When first introduced to whiskey, many people aren’t sure what sets bourbon apart from rye. Since the two brown drinks have similar aromas, flavors, and appearances, they are often used interchangeably. However, bourbon and rye are not interchangeable in terms of taste, and there are substantial distinctions between the two that influence how a person enjoys them. Our staff at Lincoln Road Package Store share the difference between rye whiskey and bourbon so that you can select the right beverage for your desired taste. Then, visit our location at 2800 Lincoln Road, Suite A, in Hattiesburg, MS, to pick up supplies and make the perfect drink or dish.
Bourbon doesn’t have to be made in Kentucky, despite popular belief. Anywhere in the U.S. or Puerto Rico may produce it. A fermented mash, or a combination of boiling grains and yeast, must contain 51% corn to be termed bourbon. Malted barley, rye, or wheat may complete the mash. Before entering the barrel, bourbon must be distilled to an ABV of 80% and “proofed down” with water to 62.5 percent. Bourbon must be aged in charred barrels. “Straight” bourbon must be two years old, and if the product’s age is under four, it must be indicated on the label. Due to taxes, bourbon may be bottled at lower proofs in specific export destinations, such as Australia.
Whiskey created from a mash containing at least 51% rye grain may be called “rye” in the United States, but only if manufacturers meet specific conditions. Similar to bourbon, it must be distilled to maximum alcohol by volume (ABV) of 80% and proofed down to a maximum ABV of 62.5% upon entering the barrel. It also must be aged in new charred-oak vessels and bottled at 40% ABV or higher.
There are similarities between bourbon and rye whiskey, including that both age in freshly charred oak barrels and reach their maximum proof during distillation. They’re both generally created in column stills, but not always. Many bourbon brands, like Jim Beam, Wild Turkey, and Woodford Reserve, have a rye-whiskey brother created at the same distillery. However, it’s not always the case: Bulleit rye originates from MGP Distillery in Indiana, but the brand’s bourbon is produced exclusively in Kentucky. Also, bourbon and rye can taste very similar depending on how they are made. Bourbon with a 49% rye mash load and 49% corn rye may taste identical.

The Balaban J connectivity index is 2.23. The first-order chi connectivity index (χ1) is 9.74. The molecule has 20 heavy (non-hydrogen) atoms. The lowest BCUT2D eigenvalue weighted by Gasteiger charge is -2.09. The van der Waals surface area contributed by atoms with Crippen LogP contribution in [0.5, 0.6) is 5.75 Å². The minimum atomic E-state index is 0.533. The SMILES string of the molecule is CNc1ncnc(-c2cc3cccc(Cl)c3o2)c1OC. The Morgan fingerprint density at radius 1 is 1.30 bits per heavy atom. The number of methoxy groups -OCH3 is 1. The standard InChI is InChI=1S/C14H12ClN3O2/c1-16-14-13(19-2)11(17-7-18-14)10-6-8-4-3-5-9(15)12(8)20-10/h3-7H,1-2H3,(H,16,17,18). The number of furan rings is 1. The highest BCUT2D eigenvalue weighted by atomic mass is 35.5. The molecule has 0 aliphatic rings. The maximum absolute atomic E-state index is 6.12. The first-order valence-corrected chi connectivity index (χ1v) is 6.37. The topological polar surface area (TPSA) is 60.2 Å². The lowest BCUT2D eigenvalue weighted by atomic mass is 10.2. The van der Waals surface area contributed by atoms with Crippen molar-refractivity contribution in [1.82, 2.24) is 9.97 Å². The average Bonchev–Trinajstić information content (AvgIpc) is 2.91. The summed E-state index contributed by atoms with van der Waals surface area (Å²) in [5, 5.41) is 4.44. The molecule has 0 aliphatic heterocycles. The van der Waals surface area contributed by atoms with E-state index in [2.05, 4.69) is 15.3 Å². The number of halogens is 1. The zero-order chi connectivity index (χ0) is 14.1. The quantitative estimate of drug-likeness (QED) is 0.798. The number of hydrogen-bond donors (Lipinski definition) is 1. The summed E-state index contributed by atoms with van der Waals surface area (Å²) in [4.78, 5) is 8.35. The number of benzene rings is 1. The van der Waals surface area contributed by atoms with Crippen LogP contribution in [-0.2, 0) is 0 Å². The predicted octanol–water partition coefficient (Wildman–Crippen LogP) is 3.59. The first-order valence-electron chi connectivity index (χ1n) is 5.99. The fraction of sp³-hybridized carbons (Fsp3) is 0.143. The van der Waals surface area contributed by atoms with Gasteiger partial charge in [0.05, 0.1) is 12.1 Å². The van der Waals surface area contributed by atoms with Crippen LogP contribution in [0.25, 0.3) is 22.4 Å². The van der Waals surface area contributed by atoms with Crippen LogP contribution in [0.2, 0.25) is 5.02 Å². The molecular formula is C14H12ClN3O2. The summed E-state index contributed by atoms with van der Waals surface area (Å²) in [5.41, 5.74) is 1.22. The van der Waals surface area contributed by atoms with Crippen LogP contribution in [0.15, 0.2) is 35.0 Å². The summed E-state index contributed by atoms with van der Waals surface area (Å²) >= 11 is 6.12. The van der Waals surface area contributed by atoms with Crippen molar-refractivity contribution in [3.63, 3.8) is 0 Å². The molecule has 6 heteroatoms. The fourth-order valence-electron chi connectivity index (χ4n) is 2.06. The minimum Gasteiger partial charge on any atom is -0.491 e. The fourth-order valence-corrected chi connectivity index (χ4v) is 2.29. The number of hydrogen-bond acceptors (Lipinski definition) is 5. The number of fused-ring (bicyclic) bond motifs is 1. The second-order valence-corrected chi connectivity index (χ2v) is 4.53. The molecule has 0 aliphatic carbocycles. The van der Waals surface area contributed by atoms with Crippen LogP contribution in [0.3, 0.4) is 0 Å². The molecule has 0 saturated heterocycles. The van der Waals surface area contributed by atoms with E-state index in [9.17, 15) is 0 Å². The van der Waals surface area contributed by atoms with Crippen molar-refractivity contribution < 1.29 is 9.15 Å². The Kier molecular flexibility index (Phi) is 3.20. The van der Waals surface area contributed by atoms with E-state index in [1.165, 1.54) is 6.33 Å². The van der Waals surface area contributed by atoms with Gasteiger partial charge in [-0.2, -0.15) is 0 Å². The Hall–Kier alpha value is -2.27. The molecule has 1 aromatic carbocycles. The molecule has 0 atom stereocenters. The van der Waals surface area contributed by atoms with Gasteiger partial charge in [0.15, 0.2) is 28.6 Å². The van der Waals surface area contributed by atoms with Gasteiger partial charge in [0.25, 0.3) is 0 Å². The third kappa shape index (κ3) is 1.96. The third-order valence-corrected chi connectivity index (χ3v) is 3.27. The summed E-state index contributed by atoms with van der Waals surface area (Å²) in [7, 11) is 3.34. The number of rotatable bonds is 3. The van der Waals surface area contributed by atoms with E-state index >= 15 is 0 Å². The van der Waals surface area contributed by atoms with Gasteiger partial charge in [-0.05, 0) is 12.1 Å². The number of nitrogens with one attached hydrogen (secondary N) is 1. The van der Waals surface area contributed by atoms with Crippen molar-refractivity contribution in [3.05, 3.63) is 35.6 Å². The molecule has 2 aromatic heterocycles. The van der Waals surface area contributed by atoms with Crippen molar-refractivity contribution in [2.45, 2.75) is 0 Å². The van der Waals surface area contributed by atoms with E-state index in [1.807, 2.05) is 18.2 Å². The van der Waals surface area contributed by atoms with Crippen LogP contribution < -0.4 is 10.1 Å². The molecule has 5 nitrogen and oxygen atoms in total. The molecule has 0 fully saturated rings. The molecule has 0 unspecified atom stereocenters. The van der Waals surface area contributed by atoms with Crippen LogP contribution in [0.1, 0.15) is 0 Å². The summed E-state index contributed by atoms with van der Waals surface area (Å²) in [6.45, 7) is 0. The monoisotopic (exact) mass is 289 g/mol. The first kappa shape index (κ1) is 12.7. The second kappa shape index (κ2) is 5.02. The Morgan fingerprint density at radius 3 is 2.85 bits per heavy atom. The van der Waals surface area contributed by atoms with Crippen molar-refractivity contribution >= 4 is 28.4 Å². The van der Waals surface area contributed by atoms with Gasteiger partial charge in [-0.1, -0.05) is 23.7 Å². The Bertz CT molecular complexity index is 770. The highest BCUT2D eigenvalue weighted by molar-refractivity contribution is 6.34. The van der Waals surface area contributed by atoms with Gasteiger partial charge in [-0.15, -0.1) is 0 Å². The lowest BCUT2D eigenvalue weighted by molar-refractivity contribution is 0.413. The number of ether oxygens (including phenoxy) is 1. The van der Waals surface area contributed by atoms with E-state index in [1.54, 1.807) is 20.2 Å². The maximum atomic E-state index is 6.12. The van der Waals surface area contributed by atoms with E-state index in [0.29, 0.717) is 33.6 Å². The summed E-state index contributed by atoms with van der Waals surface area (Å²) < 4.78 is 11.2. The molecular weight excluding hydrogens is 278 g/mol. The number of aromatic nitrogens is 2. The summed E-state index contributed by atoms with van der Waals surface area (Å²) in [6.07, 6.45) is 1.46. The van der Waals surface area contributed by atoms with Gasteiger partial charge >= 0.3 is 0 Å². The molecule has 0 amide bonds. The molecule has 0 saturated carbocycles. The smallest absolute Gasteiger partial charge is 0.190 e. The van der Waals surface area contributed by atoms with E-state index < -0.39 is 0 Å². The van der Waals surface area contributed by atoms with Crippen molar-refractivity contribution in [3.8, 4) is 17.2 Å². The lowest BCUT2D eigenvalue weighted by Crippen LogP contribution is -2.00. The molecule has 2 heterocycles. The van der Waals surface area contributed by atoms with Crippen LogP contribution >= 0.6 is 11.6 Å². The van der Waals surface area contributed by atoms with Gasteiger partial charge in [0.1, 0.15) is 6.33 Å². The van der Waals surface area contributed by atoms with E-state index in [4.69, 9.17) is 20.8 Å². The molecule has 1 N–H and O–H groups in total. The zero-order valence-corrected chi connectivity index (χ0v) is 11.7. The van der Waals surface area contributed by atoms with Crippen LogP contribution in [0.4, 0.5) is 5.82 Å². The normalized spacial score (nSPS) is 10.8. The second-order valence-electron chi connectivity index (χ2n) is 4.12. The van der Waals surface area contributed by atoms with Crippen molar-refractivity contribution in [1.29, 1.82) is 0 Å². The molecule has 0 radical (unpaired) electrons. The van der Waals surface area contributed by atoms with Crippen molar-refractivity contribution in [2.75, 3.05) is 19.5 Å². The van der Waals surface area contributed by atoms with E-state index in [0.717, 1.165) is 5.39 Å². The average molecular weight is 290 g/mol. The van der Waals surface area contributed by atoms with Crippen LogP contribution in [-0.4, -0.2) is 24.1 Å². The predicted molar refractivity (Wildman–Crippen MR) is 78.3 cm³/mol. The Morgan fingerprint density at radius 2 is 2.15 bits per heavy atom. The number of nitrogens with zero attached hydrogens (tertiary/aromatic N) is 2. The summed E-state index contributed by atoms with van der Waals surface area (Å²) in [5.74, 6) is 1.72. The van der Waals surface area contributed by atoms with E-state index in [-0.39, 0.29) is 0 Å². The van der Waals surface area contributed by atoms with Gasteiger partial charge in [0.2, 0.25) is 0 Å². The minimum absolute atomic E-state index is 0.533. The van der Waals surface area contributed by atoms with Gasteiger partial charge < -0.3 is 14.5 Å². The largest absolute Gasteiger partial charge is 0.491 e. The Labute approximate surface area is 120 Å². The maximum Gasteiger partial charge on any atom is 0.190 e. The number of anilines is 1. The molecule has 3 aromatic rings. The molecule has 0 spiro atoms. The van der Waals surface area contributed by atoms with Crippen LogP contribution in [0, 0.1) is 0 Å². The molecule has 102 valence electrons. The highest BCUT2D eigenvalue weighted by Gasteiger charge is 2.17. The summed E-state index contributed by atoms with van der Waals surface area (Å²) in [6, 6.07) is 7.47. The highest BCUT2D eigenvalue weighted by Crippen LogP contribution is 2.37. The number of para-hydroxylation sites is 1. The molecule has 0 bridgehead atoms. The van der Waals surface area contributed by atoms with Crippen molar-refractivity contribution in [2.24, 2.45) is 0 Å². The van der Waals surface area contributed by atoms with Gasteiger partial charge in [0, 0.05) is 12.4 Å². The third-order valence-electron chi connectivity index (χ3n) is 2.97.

No other liquid may be added to “straight” bourbon. However, rye whiskey has a few exceptions. Straight rye can’t contain any additives, but if it’s not labeled as straight or it’s a straight rye mix, up to 2.5% of the volume may be “harmless coloring/flavoring/blending ingredients.” Since there’s no need to declare the additives, it’s hard to identify which ryes could have them. Bourbon’s high percentage of corn makes it sweeter and oilier than rye and boasts vanilla, caramel, almonds, wood, dark fruit, chocolate, and subtle spice flavors. Depending on its rye percentage, rye whiskey’s taste characteristic varies. A least 51% rye, like those created by prominent Kentucky distilleries, tastes like bourbon. But 100% rye whiskey usually has rich spice and herbal notes that are boosted by flavors like vanilla and oak caused by barrel aging.
Choosing the perfect alcohol begins when you remember that rye can make a cocktail drier tasting, while bourbon can enhance the drink with an oily mouthfeel. No matter which type you choose, check to ensure the proof amount is appropriate so that it doesn’t overpower other ingredients. However, ensure there’s a minimum of 40% ABV, or you could lose the effect. For some cocktails, the recipe specifies which beverage to use. For example, a mint julep is always mixed with bourbon, but a Sazerac is primarily rye-based.
Deciding which alcoholic beverage you need is easier when you understand the differences between rye whiskey and bourbon. No matter the use or occasion, our knowledgeable staff at Lincoln Road Package Store can help you choose the perfect selection. So, visit our location at 2800 Lincoln Road, Suite A, in Hattiesburg, MS, to purchase whiskey and bourbon supplies today. If you have questions about the differences between whiskey or bourbon or how to use them, please call (601) 268-3677 or email firstname.lastname@example.org.